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Department
Philosophy
Course
PHL382H1
Professor
Jonathan Breslin
Semester
Fall

Description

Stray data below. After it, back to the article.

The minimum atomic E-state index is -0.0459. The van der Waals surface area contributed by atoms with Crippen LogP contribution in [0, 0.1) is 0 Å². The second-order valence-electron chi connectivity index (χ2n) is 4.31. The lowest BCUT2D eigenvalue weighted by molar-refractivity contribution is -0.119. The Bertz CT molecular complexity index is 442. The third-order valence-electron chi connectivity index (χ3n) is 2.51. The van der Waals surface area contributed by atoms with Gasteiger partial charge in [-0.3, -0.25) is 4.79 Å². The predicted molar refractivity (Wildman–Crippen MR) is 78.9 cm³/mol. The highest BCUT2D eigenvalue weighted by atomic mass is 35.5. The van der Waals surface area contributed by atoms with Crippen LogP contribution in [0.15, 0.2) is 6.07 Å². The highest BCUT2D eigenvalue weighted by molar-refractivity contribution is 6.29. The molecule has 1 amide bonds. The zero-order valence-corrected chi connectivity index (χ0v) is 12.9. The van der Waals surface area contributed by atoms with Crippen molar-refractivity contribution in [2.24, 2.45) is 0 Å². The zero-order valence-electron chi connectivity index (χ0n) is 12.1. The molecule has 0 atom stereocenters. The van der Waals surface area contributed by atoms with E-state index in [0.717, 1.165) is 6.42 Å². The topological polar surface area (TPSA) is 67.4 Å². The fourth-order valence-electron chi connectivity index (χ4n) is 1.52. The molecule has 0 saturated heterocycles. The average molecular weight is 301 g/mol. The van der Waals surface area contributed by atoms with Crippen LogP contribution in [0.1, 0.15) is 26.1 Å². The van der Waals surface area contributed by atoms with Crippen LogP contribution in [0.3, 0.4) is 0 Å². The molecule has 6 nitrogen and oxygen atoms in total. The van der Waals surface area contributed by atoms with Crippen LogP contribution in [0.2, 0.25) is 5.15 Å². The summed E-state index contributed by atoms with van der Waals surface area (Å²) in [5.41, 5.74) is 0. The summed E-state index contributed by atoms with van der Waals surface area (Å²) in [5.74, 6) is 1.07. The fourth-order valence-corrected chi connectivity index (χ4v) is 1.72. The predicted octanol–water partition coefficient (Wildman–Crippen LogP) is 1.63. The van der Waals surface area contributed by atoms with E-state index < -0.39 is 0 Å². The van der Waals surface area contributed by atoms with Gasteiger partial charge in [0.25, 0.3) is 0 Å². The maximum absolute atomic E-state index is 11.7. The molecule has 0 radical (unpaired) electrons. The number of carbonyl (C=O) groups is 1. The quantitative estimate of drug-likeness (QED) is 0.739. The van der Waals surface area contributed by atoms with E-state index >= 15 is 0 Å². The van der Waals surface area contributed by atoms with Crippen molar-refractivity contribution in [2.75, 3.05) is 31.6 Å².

RLG382H1 Death & Dying Lectures Lecture 01 - September 12, 2012 ETHICS: Death and Dying Office Hours: @2pm JH422 Final Paper - Convince reader why your position is right No Tutorials Slides of lectures will be posted September 26 - No Classes What is Death? 2 Major Question 1. What does it mean to say that a person (or any organism) is dead? 2. How do we know when a person is dead? Death as an event vs Death as a process: Event - typically think of it as an event, we can identify the point in time in which can ID a time of Death - Objection? Process - Makes more sense in a sudden death - Internal illness? Maybe harder to ID the point in time in which it happened - Life support? =Artificial life? - Shot in the head = instant BUT Physiologically break down an instant death - did it hap- pen really at that exact second? - Death is a process! - Can ID the beginning and end of the process - Things breaking down in the body and eventually the process finishes but theres not single point in time that you can ID that it happened - Decomposition = death has clearly happened - I.e. Cells die in different order and eventually all dead and then a decomposed person - One can be long dead but cells still existing Declaring Death: - to say process; lead to an impractical bc then youd have to say you have to wait for the decom- position of the body to then move them out of the hospital to be sure death has occurred - THEN - How do we declare a point in time dead when they are not completely dead Definitions: 1. Death: the end of life. The cessation of life. (these common definitions of death ultimately depends on the definition of life ) 2. Death:Aseries of degenerative and destructive changes it he tissues of an organism, persist- ing for years until the skeletal remains have disintegrated, beginning with the failure of certain organ systems during life RLG382H1 Death & Dying Lectures - Problem with these definitions because they confuses death with disintegration. - SLIDE We need 3. Biological/Physiological Concepts The permanent cessation of functioning do the organism as a whole The Function of the organism as a whole means the spontaneous and innate activities carried out by the integration of all or most subsystem, and at least limited response to the environment - When the organism as a whole doesn't function - Intro the notion of integration; the body is complex and everything in interrelated there- fore doesn't seem possible to ID his one point in time. ID when the integrated functions come to an endAND Permanent cession: in order to say something is dead it has to be dead for good with no recovery of those functions. - Resuscitation? Cant be dead if you have the ability to be brought back 4. Meaningful Life A complete change int he status of a living entity characterized by an irreversible loss of those characteristics that are essentially significant to it R. Veatch - Departs from the physiological; something is dead when it no longer is what it is, when something defines it to be what it is. - What it means for the death of a human being than personality What is essential to human-ness? - So we can ID that once that is lost we can ID as dead. - Our capacity to rational or even irrational thought? Once lost, are dead a HUMAN but maybe alive as a body Person in vegetative state - Physically alive but mental not - Alive in any meaningful sense = life vs meaningful life * Human life is lost when irreversibly lost its meaningful life* R. Veatch There are practical reason to ID when someone has died i.e. Wait for someone to be cold and stiff then could be no organ donation? Locked-in Syndrome? - No way of interacting with the outside world; are physically paralyzed but cognitively alive - Veatch: would say are dead Definition of death: - Can depend on the social context - I.e. Technological advances in some countries can keep you alive and others no - Feeding tube; keeping someone alive - Ababy who needs its parents or a fully developed rational being to care for them Does it make sense to have a definition of death if there is access to technology? But should be a definition of death across the board. What all the definitions have in common: RLG382H1 Death & Dying Lectures Notion of complete and irreversible loss in the fundamental nature of the or- ganism 2. How do we know when someone has died? Next Lecture Lecture 2 - September 19, 2012 PHL382H1F Ethics: Death and Dying Sept. 19, 2012 Killing (and related concepts) Jonathan Breslin, PhD Assistant Professor, Institute of Health Policy, Management and Evaluation Ethics consultant Todays plan Whats wrong with killing? Key distinctions killing vs. letting die intention vs. foresight Whats wrong with killing? 1. Killing is morally wrong because it inflicts harm on the victim 2. Killing is morally wrong because it demonstrates a lack of respect for the victim The harm-based argument 1. Death is bad for a person 2. Killing someone imposes the badness of death on that person (inflicts harm) 3. Inflicting harm on another person is morally wrong Killing is morally wrong Killing harms the victim How is bringing about someones death harmful to that person? What makes death bad for the person who dies? The badness of death Death deprives a person of future goods Death deprives a person of time alive Death frustrates a persons hopes, aspirations, dreams, projects, etc. The (Epicurean) problem What could be bad which could have no bad effects in fact, no effects at all? (Suits, 2001) 1. Astateofaffairsisbadforapersononlyifthe person can experience the badness at some time 2. Death is the end of experience Death can never be bad for a person The badness of death? Death deprives a person of future goods Death deprives a person of time alive Death frustrates a persons hopes, aspirations, dreams, projects, etc. But none of this can be experienced by the dead person! RLG382H1 Death & Dying Lectures Back to the harm-based argument 1. Death is bad for a person (deprivation and such) FALSE 2. Killing someone imposes the badness of death on that person (inflicts harm) 3. Inflicting harm on another person is morally wrong Killing is morally wrong DOESNT FOLLOW One more problem with the harm- based argument Does the wrongness of killing vary with the amount of harm inflicted? e.g., Sue and David are both murdered Sue is 25 and David is 63 or Sue is an author and David is homeless So why do we perceive death as bad? We fear dying, not death itself We are troubled by the very concept of non-existence, or of the world continuing without us We mistakenly assume some kind of awareness after death (influence of religion?) Our inability to separate ourselves from our bodies (Lucretius) So why do we perceive death as bad? We are concerned about the impact of our death on others (e.g., loved ones)... ...so perhaps killing is wrong because it causes harm to others? Wouldnt this imply that killing someone is not wrong if others will not be harmed by the death? Killing is disrespectful Killing a person fails to treat that person as a being of equal moral worth Among the several moral reasons you may have not to kill me...perhaps the most impor- tant lies in the simple fact that I choose, or would choose were I to consider the matter, that you do not (W. Quinn, 1993). Wouldnt this imply that killing is not wrong if the victim is not worthy of such respect? Where does this leave us? We share a common intuition that killing is generally wrong Neither the harm-based view nor the respect- based view provide a sufficient explanation for this intuition Is there another way to explain it, or must we accept that our intuition that killing is wrong is misplaced? Killing in medicine Prohibition against killing remains strong in medicine Other practices of assisted death are morally and legally acceptable Active euthanasia Assisted suicide (mostly) ACCEPTABLE